If we had only known in what direction she was, that line would have been quickly served, and all the strength of our muscles applied to the oars that were resting idly on the thwarts. But in what direction should we pull? The fog had settled around us so thickly that we were more confused than ever; but it was almost beyond human endurance to sit quiet under such circumstances, and so we got our oars and pulled – still fast to the whale – towards the point where it seemed to our officers the ship ought to be.

      Yes, we pulled long and strong, like desperate men; though we knew not to what end. Where is the man – who is not a dyspeptic – who can sit calmly down by the side of death, when he knows that life is very near – even requiring but a struggle – if in the right direction, to reach it? And so we struggled, and our bodies grew warm, not with hope, but with exercise; and we pulled at least a good long hour before we stopped again, to listen for any noise that might show that we had come in the right direction. We could hear nothing, and in the drear silence that followed, fear crept into our hearts. How dismal were our prospects; what a transition from the cheering hope of the morning. The whale to which we were attached was no longer thought of as spoil, but yet it was quickly decided not to cut from him, as, should we miss of the ship, the flesh of his carcass might be the means of prolonging, for a time, our lives. Starvation was before us in such an event, and very near. with no other sustenance than the little packages of bread within our boats. The flesh of the whale – a coarse, red, beef-like mass – quite palatable to a whaling crew when cooked, would sustain life, perhaps, so long as we could keep the carcass afloat; and therefore we determined not to part with it.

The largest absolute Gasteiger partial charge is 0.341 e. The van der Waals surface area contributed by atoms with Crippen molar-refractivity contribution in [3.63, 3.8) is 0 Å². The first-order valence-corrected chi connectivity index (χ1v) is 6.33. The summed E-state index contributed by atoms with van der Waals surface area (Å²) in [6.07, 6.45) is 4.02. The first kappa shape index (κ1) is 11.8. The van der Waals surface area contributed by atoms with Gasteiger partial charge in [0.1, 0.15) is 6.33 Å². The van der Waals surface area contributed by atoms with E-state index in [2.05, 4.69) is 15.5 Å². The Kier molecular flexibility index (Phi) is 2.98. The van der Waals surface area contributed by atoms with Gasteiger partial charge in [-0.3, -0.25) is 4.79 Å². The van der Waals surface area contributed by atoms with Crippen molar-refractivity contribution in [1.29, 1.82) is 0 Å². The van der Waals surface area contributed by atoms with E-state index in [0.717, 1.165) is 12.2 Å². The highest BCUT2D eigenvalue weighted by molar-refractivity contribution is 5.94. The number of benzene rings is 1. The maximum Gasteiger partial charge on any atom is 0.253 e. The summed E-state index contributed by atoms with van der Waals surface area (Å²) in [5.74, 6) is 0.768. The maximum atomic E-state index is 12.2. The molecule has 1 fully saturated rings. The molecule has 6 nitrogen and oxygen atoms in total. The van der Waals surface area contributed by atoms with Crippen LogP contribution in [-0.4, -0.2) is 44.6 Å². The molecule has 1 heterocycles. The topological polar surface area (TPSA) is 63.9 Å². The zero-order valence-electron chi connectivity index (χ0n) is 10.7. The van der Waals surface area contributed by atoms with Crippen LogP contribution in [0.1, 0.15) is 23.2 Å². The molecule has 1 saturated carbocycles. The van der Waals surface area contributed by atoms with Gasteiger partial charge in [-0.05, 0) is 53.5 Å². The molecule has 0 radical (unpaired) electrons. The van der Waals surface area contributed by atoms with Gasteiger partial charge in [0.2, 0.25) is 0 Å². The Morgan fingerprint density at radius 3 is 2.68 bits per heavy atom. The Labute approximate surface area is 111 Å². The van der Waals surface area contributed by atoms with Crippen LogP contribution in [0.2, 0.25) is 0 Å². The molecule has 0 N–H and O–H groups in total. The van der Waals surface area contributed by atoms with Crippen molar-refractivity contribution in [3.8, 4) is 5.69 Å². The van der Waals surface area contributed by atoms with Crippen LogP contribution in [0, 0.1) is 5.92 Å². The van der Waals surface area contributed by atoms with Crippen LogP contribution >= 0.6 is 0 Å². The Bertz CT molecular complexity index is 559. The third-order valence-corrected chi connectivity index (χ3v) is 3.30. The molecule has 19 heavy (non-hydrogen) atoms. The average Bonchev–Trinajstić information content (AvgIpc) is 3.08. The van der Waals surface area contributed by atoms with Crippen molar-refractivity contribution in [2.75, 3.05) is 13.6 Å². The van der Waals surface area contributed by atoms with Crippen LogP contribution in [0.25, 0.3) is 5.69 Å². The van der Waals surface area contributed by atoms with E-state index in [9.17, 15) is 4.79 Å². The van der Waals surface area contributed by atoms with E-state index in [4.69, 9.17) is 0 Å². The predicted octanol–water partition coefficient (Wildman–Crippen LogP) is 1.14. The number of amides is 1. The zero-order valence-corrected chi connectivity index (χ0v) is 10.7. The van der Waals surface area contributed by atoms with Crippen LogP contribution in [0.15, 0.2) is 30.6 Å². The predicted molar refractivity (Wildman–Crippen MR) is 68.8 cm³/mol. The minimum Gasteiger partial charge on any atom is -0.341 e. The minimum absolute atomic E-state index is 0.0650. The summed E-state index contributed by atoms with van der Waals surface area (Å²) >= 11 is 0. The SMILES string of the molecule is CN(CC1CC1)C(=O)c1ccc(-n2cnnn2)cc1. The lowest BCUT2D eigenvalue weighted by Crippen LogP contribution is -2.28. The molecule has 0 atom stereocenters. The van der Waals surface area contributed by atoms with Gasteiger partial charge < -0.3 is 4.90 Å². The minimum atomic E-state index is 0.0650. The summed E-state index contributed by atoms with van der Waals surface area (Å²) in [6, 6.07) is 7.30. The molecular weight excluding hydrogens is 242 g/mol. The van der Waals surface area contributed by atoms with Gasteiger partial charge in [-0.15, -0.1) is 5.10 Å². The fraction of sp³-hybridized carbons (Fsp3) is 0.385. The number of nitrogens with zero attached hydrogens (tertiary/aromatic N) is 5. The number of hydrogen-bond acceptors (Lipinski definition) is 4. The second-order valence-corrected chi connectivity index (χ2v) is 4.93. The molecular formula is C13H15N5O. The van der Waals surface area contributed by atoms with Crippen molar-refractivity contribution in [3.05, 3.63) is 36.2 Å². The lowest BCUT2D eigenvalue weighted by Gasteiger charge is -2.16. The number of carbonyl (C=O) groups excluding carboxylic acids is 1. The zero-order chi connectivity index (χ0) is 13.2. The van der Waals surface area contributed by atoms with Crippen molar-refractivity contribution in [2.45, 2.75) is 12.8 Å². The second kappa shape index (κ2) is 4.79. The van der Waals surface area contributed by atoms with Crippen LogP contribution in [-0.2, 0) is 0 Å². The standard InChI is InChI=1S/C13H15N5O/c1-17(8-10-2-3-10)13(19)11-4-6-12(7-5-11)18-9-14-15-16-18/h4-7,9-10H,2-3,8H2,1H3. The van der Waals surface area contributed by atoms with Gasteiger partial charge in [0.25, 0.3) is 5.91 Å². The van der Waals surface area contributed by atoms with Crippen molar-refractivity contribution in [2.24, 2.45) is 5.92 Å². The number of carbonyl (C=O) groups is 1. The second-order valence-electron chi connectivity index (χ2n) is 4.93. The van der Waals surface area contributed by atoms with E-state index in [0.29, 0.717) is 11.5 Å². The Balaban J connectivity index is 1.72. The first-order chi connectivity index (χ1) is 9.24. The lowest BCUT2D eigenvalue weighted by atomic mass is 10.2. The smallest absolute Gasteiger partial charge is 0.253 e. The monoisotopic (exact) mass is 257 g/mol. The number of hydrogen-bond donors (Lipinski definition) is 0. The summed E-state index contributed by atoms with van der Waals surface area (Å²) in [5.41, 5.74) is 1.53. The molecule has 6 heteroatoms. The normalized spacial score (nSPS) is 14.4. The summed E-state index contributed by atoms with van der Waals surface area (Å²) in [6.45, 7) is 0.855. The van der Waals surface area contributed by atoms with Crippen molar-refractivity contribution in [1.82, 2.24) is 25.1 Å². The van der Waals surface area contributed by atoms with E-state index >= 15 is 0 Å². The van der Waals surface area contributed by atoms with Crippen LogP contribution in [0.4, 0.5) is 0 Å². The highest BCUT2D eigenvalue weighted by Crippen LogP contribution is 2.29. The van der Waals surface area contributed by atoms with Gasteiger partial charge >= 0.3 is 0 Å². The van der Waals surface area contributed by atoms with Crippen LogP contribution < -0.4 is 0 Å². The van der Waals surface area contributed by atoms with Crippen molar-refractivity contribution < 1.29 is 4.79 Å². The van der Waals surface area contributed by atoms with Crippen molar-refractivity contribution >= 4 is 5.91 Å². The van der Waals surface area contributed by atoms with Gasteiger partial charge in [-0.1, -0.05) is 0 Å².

And thus "we lay, all that day," as an old sea song goes, enveloped in the foggy mist that kept us wet and chill, except when we took an occasional pull at the oars to start the drowsy blood within us into new life. The breeze increased, till the combing waves lapped at times over the gunwales of the boats, and made our situation still more uncomfortable; but yet the clinging fog was driving ever down before it, and precluded all hope of getting a view of the horizon before night should again. shut down and bury us in darkness. Such days as those are very trying to a man’s fortitude. if he is in the habit of thinking of his God, his mind occasionally wanders that way, and he says a little prayer, all unheard by those around him, but which, nevertheless, does not fall on unmindful ears. There are not many among the crew of a whaleman who would dare to pray to God aloud, even if they were alone; but I can safely aver that there are some who, in, times of difficulty, send little petitions heavenward, from the silent depths of their souls. But whatever the heart may say, there are never wanting tongues that are not ashamed to curse the "ill luck" that. has brought them into trouble, and to despondingly bewail the rashness of others who have been instrumental in bringing them into such perilous positions, so, among our dozen men, there were some who were cheerful and hope- inspiring, some who were dejected and cast down, some who were apathetic and unfeel-


ing, and some who were a little mad, judging from the way in which they expressed themselves.